Today we’ll show you how we systematically find worthwhile distressed debt buys that have strictly limited risk but massive upside potential.


It’s time to pull back the curtain…

To show you how we find distressed debt worth buying.

Bonds that have the potential to pay you double-digit yields with double, even triple, digit capital gains. 

Distressed bonds that nobody else wants to buy because they have mis-analyzed the opportunity.

We start with a thorough analysis of a company’s cash flows and balance sheet to determine if it will generate enough profits to pay the interest it owes to creditors... 

Then we determine if the company is backed by enough assets to pay the bondholders in the unforeseen circumstance that they default.

This isn’t always the easiest task, as many distressed companies aren’t able to pay back the full amount they owe:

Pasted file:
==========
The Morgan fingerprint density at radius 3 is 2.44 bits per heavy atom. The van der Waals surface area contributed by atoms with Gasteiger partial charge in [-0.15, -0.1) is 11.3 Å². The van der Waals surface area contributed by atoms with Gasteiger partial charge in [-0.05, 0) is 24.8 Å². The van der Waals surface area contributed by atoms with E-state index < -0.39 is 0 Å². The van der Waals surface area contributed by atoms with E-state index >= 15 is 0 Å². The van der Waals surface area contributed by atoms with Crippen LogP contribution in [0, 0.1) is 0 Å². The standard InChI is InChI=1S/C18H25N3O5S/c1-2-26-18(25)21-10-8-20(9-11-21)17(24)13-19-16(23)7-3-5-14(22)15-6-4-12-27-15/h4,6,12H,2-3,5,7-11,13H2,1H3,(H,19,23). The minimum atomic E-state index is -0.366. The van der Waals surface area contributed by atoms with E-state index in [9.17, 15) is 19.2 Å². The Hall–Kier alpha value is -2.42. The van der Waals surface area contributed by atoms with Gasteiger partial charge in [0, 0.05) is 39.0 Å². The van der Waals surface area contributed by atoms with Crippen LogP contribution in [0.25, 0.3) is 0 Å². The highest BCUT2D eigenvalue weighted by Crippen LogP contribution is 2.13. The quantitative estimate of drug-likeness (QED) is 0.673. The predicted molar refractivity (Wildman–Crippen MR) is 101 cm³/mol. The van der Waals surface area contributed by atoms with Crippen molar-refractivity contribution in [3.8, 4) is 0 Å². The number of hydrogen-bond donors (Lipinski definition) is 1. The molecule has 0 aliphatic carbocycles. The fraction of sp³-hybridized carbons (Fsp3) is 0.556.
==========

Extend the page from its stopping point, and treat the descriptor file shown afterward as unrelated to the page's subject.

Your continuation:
Remember, a bond becomes cheap because Mr. Market fears the company will go bankrupt... 

But if the company is able to pay back its debt obligations, this is the company we want to zero in on.  

As distressed debt investors, it’s important for us to understand a company’s business model and finances, and specifically its cash flows and capital structure.

Our investigations will be unflinching.

Because the two biggest risks we face are credit risk and default risk…

Regular bondholders face interest-rate risk, prepayment risk, downgrade risk, event risk, and some others. 

But since we’re buying distressed corporate bonds, many of these don’t apply because the bonds we’re buying trade well below their face value.

But as for credit and default risk… 

If a company’s credit deteriorates, we’ll have some risk of default. 

If the issuer defaults, then we’re looking at losing part or even all of our investment. That’s why it’s so important to know what we own better than anyone else.